Greco-Buddhism  

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Train wreck at Montparnasse (October 22, 1895) by Studio Lévy and Sons.
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Train wreck at Montparnasse (October 22, 1895) by Studio Lévy and Sons.

Greco-Buddhism, sometimes spelt Graeco-Buddhism, refers to the cultural syncretism between Hellenistic culture and Buddhism, which developed between the 4th century BCE and the 5th century CE in the area covered by modern Afghanistan, Pakistan and north-western border regions of modern India namely western portions of Jammu and Kashmir. It was a cultural consequence of a long chain of interactions begun by Greek forays into India from the time of Alexander the Great, carried further by the establishment of Indo-Greek rule in the area for some centuries, and extended during flourishing of the Hellenized empire of the Kushans.Template:Fact Greco-Buddhism influenced the artistic, and perhaps the spiritual framework, developments of Buddhism, particularly Mahayana Buddhism, founded in India, which represents one of the two main branches of Buddhism. The Buddhist religious system was then adopted in Central and Northeastern Asia, from the 1st century CE, ultimately spreading to China, Korea and Japan.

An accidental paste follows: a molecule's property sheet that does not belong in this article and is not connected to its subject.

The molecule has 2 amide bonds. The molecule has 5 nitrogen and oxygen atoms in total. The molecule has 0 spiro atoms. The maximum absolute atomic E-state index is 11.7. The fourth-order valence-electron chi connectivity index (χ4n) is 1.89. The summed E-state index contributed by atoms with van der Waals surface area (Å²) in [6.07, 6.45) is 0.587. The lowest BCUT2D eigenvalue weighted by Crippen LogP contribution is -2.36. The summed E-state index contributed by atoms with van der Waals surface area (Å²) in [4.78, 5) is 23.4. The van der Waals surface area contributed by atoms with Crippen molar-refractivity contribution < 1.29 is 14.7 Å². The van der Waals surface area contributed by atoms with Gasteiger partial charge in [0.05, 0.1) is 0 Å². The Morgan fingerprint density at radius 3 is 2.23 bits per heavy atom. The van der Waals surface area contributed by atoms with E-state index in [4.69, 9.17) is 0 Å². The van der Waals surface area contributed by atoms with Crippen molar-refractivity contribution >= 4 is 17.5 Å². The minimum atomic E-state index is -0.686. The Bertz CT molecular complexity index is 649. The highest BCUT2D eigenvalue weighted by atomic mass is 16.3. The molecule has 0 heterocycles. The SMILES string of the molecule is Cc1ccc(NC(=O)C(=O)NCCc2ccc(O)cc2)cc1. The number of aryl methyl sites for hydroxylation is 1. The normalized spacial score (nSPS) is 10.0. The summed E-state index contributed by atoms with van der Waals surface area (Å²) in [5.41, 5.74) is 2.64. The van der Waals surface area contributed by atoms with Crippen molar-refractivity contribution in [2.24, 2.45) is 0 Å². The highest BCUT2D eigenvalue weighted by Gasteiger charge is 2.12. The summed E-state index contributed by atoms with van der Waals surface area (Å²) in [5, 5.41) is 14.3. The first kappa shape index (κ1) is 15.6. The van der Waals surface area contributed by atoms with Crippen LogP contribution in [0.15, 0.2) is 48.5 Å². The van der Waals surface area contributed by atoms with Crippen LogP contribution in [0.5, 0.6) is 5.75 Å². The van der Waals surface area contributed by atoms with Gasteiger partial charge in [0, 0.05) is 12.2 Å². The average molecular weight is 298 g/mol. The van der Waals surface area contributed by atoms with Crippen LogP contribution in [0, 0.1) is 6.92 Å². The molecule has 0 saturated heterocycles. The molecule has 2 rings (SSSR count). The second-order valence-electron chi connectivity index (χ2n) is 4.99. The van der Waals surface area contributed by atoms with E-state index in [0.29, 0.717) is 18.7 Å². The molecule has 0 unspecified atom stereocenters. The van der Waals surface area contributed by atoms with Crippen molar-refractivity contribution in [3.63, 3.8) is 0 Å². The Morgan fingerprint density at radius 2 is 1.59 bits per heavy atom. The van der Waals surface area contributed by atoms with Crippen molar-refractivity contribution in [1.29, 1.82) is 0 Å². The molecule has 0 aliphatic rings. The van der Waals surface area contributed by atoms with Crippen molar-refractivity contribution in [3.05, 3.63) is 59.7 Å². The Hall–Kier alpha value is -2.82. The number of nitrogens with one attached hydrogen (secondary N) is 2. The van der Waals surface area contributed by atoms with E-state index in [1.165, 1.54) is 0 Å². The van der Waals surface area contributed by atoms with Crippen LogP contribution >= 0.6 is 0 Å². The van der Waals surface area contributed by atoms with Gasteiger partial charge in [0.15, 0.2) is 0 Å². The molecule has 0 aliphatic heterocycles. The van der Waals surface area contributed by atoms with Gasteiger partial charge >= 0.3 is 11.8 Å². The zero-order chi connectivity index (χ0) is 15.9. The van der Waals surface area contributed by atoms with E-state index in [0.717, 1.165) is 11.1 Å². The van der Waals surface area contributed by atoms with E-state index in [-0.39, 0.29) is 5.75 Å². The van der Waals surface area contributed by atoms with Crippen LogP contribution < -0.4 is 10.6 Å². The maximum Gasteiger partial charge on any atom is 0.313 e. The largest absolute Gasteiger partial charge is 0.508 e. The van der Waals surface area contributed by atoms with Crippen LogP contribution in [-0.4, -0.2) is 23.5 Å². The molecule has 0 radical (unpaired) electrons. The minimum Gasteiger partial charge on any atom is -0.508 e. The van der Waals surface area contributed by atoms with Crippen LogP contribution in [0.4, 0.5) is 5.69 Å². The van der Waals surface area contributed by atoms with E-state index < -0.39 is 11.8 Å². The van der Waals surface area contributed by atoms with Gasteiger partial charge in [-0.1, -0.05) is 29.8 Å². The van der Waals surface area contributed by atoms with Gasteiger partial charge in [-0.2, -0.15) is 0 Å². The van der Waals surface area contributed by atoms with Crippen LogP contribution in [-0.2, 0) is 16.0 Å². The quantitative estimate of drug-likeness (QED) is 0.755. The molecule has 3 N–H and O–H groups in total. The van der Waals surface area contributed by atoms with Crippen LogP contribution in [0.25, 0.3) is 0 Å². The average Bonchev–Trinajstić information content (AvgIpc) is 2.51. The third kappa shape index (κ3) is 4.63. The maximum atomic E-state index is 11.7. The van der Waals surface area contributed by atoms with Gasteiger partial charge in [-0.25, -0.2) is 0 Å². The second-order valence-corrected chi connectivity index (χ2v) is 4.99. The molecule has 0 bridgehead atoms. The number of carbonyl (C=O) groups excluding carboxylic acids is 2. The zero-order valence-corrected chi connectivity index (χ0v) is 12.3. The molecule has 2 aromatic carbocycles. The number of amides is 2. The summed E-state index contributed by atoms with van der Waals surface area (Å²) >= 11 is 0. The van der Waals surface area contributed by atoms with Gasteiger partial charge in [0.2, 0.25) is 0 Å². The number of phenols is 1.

Unless indicated otherwise, the text in this article is either based on Wikipedia article "Greco-Buddhism" or another language Wikipedia page thereof used under the terms of the GNU Free Documentation License; or on original research by Jahsonic and friends. See Art and Popular Culture's copyright notice.

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